Vegetables juice diet

What is the Juice Diet and is it Effective for Weight Loss?
Heather Christo - Sharing the love of food with friends and family

How does the juice diet work?

Juice diets involve consuming only juice and no solid foods for varying amounts of time from a few days to months in extreme cases. Basically it involves throwing a heap of vegetables and fruit in the blender or juicer at every meal and consuming only this. Commercially produced juices are not allowed as only fresh unpasteurized juices are considered appropriate for the diet.

The idea behind the diet is that drinking only juice will ‘detox’ the body and get rid of harmful toxins that have built up in our body and are stored in fat. It is also advertised as a get thin quick very low calorie diet, which people presume is healthy as it is based on fruit and vegetables.

A lot of people also remove the pulp from juices, thus removing all the fibre and leaving a drink that is little more than water, sugar and some nutrients.

There are also more extreme claims such as that a juice diet can cure cancer.

Will it cause weight loss?

A juice diet is very low in calories and as such may cause weight loss fairly quickly initially. However, this reduction is likely to be mainly contributed to water loss. If followed in the long term, weight loss will probably result, however, due to the low energy content of the diet; this may well be muscle loss as the body simply does not have enough energy or protein to build muscle.

Reduced muscle mass has the effect of slowing down your metabolism, as does reducing your calorie intake to a very low level.

Your body is then more likely to store energy rather than burn it as it perceives itself to be in a state of fasting, meaning that when you start to eat normal food again it is likely that you will regain all the weight lost and possibly a bit extra quite quickly.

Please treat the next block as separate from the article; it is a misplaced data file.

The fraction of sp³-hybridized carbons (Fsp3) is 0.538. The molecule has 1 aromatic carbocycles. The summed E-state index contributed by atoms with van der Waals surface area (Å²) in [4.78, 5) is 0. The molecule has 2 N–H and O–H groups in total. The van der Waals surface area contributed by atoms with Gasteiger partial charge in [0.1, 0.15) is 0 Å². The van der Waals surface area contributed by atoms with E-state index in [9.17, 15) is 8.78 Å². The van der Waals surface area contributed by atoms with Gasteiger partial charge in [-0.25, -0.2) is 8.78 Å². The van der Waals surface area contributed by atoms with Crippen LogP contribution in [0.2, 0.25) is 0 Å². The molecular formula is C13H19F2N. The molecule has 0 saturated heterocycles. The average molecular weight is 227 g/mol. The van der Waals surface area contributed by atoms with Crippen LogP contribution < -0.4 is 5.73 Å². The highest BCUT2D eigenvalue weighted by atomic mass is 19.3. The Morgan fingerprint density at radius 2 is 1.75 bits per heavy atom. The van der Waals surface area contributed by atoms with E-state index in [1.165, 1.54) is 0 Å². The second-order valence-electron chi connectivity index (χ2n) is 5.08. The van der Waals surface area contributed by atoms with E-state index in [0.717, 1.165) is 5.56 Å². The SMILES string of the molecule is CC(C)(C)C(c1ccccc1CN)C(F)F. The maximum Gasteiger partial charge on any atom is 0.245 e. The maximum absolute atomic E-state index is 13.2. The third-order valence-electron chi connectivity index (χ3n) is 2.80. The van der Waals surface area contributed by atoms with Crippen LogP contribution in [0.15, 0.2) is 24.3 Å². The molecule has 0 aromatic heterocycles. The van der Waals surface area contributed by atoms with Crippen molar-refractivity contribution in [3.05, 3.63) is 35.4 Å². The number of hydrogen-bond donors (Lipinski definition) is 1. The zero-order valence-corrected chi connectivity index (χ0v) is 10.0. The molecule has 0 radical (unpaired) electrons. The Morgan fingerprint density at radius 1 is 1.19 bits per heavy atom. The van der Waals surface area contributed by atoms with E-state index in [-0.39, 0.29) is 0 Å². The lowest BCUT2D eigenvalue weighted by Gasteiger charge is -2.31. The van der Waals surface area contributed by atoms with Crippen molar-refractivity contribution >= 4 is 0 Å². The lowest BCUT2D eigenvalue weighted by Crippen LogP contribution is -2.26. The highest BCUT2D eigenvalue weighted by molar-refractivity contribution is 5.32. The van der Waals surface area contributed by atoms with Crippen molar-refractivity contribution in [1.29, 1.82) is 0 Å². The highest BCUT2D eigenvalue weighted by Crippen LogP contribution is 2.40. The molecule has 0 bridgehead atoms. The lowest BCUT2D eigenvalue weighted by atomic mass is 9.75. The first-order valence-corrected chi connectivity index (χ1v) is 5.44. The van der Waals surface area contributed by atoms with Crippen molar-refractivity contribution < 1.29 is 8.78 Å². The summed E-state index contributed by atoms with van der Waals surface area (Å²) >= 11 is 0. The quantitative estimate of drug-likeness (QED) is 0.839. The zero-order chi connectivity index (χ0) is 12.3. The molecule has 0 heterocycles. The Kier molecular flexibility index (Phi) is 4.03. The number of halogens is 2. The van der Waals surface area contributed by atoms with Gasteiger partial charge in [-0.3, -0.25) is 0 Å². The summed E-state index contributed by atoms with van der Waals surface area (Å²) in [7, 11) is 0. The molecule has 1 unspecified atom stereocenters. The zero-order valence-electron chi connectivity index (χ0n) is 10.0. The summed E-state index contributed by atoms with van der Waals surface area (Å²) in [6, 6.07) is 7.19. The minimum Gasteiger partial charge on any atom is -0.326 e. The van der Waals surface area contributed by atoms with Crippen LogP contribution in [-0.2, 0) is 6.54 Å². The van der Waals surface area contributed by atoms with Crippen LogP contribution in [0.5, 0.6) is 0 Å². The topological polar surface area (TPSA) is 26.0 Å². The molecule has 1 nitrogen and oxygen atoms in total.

This type of diet has a similar effect to yo-yo dieting when weight is lost, and then regained rapidly as soon as the diet is finished.

Is there any evidence?

There are no scientific studies investigating the effects of juice diets on weight loss and general health. Many followers of juice diets report great weight loss and ‘feeling healthier’, however it is likely that large amounts of initial weight loss are due to water loss.

There is no evidence suggesting that detox diets of this type are necessary for the body, which is well equipped with its own systems, the liver, kidney and digestive system, for eliminating harmful substances from the body.

The American cancer council has stated that there is no evidence to support the use of fasting diets to treat cancer. In fact the lack of protein is likely to be detrimental to those undergoing cancer treatments that often require increased energy and protein diets to maintain their body weight and fight the illness.

The one benefit that may come from a juice diet is an increase in fruit and vegetable intake, providing valuable vitamins and minerals that may not be consumed on a daily basis.

Is it safe?